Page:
“At Interswitch, our approach to regulators is to work in harmonious ways with them and that is what we have been doing for two decades. This has helped us to understand regulations better and we urge other players to do same to grow the industry,” Mr Aga said.
Airtel Africa Gets $125m Credit Facility from Citibank
By Adedapo Adesanya
Top telecommunications company, Airtel Africa Plc, has announced the signing of a $125 million revolving credit facility with Citibank’s subsidiaries in Sub-Saharan Africa.
This was contained in a disclosure sent to the Nigerian Exchange (NGX) Limited.
It was stated that the credit facility will provide Airtel Africa with the opportunity to save interest rates in exchange for achieving social impact milestones in such areas as digital inclusion and gender diversity.
The social impact projects will focus mainly on rural areas and women and are aligned with Airtel Africa’s recently launched sustainability strategy.
Airtel Africa’s newly secured $125 million credit facility is part of the telco’s corporate strategy to raise debt in its local operating companies. To this effect, the facility will come in both local currencies and US dollars. It will also have a 1-year tenor.
“This facility is in line with our strategy to raise debt in our local operating companies and will include both local currency and US dollar-denominated debt. The facility has a tenor up to September 2024 and will be used to support Airtel Africa’s operations and investments in four of its subsidiaries,” the statement said.
This is a big boost to the telco which operates in 14 African markets and has ongoing projects across several of these markets, including the recent acquisition of an additional 60 MHz spectrum for $40 million in Kenya and the Democratic Republic of Congo (DRC).
Airtel Africa’s business offerings range from telecommunications to mobile money services. It has a combined user base of about 131.6 million.
DisCos Reduce Number of Estimated Billing Customers by 16.3%
By Adedapo Adesanya
The National Bureau of Statistics (NBS) has said that the number of Electricity Distribution Companies (DisCos) customers in Nigeria increased by 1.4 per cent from 10.37 million in 2020 to 10.51 million in 2021.
The report, Nigeria Electricity Report 2021, focuses on energy billed, revenue generated, and customers by DISCOS under the reviewed period.
The report said the number of metered customers rose by 36.2 per cent from 3.51 million in 2020 to 4.77 million in 2021, causing the number of estimated billing customers to decrease by 16.3 per cent from 6.86 million in 2020 to 5.74 million in 2021.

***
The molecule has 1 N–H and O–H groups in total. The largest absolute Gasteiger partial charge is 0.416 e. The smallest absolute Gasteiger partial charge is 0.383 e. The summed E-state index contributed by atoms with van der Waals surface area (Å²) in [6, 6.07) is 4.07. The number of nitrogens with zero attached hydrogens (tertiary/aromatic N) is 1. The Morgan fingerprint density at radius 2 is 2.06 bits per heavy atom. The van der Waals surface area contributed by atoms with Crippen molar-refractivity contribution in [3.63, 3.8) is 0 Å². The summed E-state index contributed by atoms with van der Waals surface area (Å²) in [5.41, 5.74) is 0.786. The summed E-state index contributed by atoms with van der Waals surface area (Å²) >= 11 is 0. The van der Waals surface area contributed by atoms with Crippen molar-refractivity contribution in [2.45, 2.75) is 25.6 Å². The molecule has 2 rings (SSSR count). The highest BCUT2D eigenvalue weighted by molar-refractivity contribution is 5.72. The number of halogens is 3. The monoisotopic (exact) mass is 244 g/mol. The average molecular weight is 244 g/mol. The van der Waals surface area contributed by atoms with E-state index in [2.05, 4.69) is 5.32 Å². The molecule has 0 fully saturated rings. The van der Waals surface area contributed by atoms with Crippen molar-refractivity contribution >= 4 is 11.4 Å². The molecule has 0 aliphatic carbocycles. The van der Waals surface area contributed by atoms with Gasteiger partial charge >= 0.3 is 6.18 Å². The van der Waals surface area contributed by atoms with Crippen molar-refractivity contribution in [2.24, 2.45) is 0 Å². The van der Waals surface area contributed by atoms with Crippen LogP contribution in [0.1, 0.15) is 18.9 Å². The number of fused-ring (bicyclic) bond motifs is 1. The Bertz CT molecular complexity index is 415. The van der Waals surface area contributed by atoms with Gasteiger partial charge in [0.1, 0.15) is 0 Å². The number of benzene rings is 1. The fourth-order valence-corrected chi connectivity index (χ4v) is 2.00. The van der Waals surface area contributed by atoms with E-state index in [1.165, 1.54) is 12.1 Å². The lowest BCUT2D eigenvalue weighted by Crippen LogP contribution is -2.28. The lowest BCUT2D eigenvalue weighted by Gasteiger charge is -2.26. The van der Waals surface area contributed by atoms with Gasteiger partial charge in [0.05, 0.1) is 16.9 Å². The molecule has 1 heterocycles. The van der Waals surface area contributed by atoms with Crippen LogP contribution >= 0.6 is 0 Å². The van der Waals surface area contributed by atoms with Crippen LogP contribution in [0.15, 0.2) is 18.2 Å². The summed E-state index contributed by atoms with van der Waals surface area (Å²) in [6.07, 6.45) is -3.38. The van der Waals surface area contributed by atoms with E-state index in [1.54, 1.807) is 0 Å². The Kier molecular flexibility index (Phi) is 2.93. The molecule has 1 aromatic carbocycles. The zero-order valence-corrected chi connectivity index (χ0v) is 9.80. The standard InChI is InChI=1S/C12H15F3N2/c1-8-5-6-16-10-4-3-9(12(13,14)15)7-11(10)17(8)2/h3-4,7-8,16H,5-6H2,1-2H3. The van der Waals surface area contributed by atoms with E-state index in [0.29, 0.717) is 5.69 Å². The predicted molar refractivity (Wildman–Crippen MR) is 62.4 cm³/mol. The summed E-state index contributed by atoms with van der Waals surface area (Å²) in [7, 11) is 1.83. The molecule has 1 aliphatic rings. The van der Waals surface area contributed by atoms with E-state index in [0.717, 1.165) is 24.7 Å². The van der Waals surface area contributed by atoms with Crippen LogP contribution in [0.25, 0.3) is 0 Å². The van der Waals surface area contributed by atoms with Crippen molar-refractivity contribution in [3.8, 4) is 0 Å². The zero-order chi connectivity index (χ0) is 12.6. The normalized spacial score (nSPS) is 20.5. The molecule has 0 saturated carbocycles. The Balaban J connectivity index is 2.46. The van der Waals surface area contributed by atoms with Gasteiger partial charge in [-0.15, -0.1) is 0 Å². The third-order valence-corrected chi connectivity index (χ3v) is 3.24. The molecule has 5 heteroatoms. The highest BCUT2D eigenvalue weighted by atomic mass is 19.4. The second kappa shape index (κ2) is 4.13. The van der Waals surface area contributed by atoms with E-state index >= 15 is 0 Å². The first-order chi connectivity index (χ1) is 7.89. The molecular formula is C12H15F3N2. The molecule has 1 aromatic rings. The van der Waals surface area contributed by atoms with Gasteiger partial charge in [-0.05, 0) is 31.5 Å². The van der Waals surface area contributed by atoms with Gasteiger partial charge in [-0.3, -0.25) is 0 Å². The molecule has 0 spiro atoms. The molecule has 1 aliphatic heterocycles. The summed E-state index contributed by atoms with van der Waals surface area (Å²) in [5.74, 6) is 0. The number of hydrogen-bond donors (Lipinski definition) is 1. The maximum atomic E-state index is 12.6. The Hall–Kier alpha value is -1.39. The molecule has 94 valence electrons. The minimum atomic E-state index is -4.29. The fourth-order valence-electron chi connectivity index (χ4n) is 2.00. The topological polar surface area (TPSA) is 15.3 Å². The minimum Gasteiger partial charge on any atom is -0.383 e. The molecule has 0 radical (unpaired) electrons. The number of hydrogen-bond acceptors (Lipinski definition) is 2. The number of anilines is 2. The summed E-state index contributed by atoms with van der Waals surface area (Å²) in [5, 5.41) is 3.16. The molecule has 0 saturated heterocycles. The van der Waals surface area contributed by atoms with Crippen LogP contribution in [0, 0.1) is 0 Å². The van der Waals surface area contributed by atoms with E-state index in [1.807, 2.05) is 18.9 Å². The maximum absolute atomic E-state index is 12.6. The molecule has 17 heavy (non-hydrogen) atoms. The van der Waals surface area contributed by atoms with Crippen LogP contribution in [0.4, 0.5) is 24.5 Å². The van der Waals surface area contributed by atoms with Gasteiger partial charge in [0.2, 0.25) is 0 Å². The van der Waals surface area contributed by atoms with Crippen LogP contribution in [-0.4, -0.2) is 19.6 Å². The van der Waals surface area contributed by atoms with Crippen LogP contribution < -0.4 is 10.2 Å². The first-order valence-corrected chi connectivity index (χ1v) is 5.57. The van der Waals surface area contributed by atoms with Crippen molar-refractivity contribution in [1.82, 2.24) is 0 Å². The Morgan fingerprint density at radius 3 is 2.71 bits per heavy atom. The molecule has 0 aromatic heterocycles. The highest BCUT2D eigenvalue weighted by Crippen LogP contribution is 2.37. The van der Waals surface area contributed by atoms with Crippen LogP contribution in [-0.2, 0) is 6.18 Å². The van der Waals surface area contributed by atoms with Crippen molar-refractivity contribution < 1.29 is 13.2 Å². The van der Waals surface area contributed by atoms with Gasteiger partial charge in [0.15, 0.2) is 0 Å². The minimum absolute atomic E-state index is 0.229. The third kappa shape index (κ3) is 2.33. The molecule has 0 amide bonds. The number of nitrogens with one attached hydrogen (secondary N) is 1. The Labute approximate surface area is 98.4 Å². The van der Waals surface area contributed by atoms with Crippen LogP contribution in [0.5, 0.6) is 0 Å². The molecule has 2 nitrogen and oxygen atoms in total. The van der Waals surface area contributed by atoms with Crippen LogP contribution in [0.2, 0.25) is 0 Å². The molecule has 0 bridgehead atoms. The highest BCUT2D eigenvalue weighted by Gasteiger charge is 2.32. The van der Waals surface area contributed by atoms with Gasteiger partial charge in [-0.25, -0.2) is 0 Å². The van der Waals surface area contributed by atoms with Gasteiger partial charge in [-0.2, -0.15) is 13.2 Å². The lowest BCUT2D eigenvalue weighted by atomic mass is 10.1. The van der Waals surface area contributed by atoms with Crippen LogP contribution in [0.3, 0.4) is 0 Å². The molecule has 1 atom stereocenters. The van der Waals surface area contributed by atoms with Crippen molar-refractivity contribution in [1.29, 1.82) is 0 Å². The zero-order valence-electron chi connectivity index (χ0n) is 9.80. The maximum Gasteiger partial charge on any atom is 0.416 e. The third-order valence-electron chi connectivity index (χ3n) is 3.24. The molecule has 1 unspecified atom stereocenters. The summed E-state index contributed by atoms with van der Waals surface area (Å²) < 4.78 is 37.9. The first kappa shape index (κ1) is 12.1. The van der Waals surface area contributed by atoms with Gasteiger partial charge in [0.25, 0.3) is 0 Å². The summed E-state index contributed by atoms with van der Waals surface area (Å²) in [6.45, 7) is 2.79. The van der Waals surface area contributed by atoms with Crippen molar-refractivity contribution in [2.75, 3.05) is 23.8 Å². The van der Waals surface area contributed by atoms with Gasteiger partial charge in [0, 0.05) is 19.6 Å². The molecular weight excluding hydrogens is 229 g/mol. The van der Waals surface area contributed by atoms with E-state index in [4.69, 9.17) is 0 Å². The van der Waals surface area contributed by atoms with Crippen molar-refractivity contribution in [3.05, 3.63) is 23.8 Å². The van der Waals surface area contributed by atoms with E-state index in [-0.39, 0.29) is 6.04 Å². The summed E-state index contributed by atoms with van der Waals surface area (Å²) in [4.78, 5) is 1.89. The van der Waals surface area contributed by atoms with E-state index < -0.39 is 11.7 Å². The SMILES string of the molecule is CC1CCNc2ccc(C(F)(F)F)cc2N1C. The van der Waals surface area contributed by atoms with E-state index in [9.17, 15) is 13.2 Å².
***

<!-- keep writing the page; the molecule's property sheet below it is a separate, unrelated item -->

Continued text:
It was disclosed that in total, the value of electricity billed in 2021 grew by 5.9 per cent from 22,042.28 Gigawatts (Gwh) in 2020 to 23,360.59 (Gwh) in 2021, while the total revenue collected by the discos stood at N761.17 billion, 44.5 per cent higher than the N526.77 billion achieved in 2020.
A breakdown showed that the Abuja Electricity Distribution Company (AEDC) recorded the highest number of metered customers in 2021 at 701,781, while Yola Electricity Distribution Company (YEDC) recorded the least with 65,098.
In terms of electricity supplied, Ikeja Electricity Distribution Company (IKEDC) recorded the highest in 2021 with 4,088.62 Gwh, while YEDC recorded the lowest at 422.00 Gwh.
Similarly, the highest revenue collected was by IKEDC with 155,012.01 million while the least collection was recorded in YEDC with 9,804.00m million.
More than 83 million Nigerians do not have access to grid electricity. This represents 43 per cent of the country’s population and makes Nigeria the country with the largest energy access deficit in the world.
The lack of reliable power is a significant constraint for citizens and businesses, resulting on annual economic losses estimated at N10.1 trillion, which is equivalent to about 2 per cent of GDP.
According to the now-discontinued World Bank Doing Business report for 2020, Nigeria ranked 171 out of 190 countries in getting electricity and electricity access is seen as one of the major constraints for the private sector.
To assist in mitigating this, the World Bank approved $500 million to support the government of Nigeria in improving its electricity distribution sector last year.
According to the global lender, the project will help boost electricity access by improving the performance of the DisCos through a large-scale metering programme.
In addition, the World Bank said financial support would be provided to private distribution companies only on achievement of results in terms of access connections, improved financial management and network expansion.